1K

CRITICAL SWITCHBOARD 1 Cal/cm^2
CSWBD MCB E SWBD CSWBD FCB-2

@ 18 inches PPE Category 0
CSWBD FCB-3

CSWBD FCB-1

10 TIME IN SECONDS

CSWBD FCB-1 - Phase

CSWBD FCB-3 - Phase

15.95 kA Arcing Current @ 0.018 seconds

40ft

1

CSWBD FCB-2 - Phase

CR HVAC FDR CR HVAC

COMPUTER ROOM HVAC
0.10

0.01

TCC: AF_E SWBD

Current Scale x 10

Reference Voltage: 480

October 13, 2011

Figure 2

Technical Guide

Category: Arc Flash Subcategory: Mitigation

An example of how changing the STPU of a protective could also reduce the incident can be seen in Figure 3 and 4. Figure 3 shows a partial single line modeled in SKM software along with its corresponding time current curve (TCC). From Figure 3, we can see that if the fault happens on bus “MCC#1A”, the arcing current of 9.38 kA going through, “52-SUB3A-MCC1A” will clear the fault at 0.24 seconds. This will produce a total incident energy of about 10.4 cal/cm2.

CURRENT IN AMPERES

100

0.5

1

10

10K

1K

50/51-MSB1-SUB3A - Phase

1000

MSB-1 52-MSB1-SUB3A 50/51-MSB1-SUB3A CBL-012

O/L BLWR#2 T3A 52-SUB3A-MN

100

89-T3A-PRI B-T3A-PRI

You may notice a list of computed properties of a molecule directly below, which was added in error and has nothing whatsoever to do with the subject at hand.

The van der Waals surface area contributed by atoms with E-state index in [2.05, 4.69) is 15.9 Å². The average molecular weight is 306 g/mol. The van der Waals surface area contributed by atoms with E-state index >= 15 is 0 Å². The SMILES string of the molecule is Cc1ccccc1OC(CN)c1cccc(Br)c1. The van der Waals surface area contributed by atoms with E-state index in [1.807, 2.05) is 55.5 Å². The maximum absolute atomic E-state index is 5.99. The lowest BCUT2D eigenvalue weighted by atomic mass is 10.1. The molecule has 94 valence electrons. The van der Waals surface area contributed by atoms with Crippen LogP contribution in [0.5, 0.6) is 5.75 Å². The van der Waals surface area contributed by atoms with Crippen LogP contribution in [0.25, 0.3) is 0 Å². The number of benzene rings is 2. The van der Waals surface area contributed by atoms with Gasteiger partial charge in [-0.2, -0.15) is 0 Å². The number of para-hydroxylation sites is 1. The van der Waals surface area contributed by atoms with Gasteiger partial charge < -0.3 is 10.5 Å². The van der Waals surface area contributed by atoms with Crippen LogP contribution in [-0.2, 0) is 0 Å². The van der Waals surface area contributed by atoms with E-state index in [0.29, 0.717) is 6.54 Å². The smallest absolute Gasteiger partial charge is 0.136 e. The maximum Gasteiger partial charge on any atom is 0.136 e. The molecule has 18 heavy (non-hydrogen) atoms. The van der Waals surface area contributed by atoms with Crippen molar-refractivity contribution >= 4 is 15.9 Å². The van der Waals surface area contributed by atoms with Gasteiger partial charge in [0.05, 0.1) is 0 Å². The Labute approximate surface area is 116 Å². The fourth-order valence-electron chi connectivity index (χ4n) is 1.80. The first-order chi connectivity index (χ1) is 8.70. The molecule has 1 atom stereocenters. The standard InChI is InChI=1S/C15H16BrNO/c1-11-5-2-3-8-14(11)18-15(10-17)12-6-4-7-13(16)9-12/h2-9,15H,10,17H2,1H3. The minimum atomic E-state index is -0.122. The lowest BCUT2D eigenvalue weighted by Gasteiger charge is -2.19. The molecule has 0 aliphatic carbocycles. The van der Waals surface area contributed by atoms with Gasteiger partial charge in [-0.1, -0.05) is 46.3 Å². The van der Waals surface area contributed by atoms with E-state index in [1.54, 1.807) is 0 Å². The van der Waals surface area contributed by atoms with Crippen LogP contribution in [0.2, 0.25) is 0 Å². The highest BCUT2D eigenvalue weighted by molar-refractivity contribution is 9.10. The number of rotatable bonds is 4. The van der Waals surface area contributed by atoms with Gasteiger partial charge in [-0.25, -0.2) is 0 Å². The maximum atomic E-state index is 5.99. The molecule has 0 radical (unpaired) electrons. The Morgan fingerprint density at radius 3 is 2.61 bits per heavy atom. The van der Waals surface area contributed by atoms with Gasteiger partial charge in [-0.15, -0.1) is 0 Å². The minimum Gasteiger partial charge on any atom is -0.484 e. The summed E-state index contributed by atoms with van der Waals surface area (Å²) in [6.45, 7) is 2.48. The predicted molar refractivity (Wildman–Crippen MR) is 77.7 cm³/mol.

P S

T3A

10 TIME IN SECONDS

52-SUB3A-MN SUB-3A 52-TIE-3A&3B 52-SUB3A-MCC1A

50/51-MSB1-SUB3A - Phase 52-SUB3A-MCC1A
1

9.38 kA Arcing @ 0.24 seconds
0.10

Fault
10.4 Cal/cm^2 @ 18 inches PPE Category 3

CBL-013 MCC#1A MCP BLWR#2 O/L BLWR#2 CBL-0075

0.01

BLWR#2
TCC: MCC#1A_bus Current Scale x 10 Reference Voltage: 480 October 13, 2011

Figure 3

Technical Guide

Category: Arc Flash Subcategory: Mitigation

Now, if he STPU setting of the “52-SUB3A-MCC1A” device is reduced from 0.2 to 0.1, as in Figure 4, it will then clear the fault at 0.15 seconds. This will then produce an arc-flash incident energy of 6.7 cal/cm2.

CURRENT IN AMPERES

100

0.5

1

10

10K

MSB-1
1000

1K

50/51-MSB1-SUB3A - Phase 50/51-MSB1-SUB3A - DT 3000

52-MSB1-SUB3A 50/51-MSB1-SUB3A CBL-012

O/L BLWR#2 T3A 52-SUB3A-MN

100

89-T3A-PRI B-T3A-PRI
P S

T3A

10 TIME IN SECONDS

52-SUB3A-MN

50/51-MSB1-SUB3A - Phase 50/51-MSB1-SUB3A - DT 3000 52-SUB3A-MCC1A

1

SUB-3A

52-TIE-3A&3B

52-SUB3A-MCC1A

9.38 kA Arcing @ 0. 15 seconds
0.10

Fault
6.7 Cal/cm^2 @ 18 inches PPE Category 2

CBL-013 MCC#1A MCP BLWR#2 O/L BLWR#2 CBL-0075

0.01

BLWR#2
TCC: MCC#1A_bus Current Scale x 10 Reference Voltage: 480 October 13, 2011

Figure 4 Note that special care must be taken when changing the STPU or the instantaneous settings of protective devices to mitigate arc flash. One should not just haphazardly lower the settings to reduce the tripping time of devices. One must be careful that no overlapping of TCC or miscoordination is mistakenly achieved on other part of the system when the settings are lowered. Mis-coordination could cause nuisance tripping or even increase the incident energy on the other part of the system.

Technical Guide

Category: Arc Flash Subcategory: Mitigation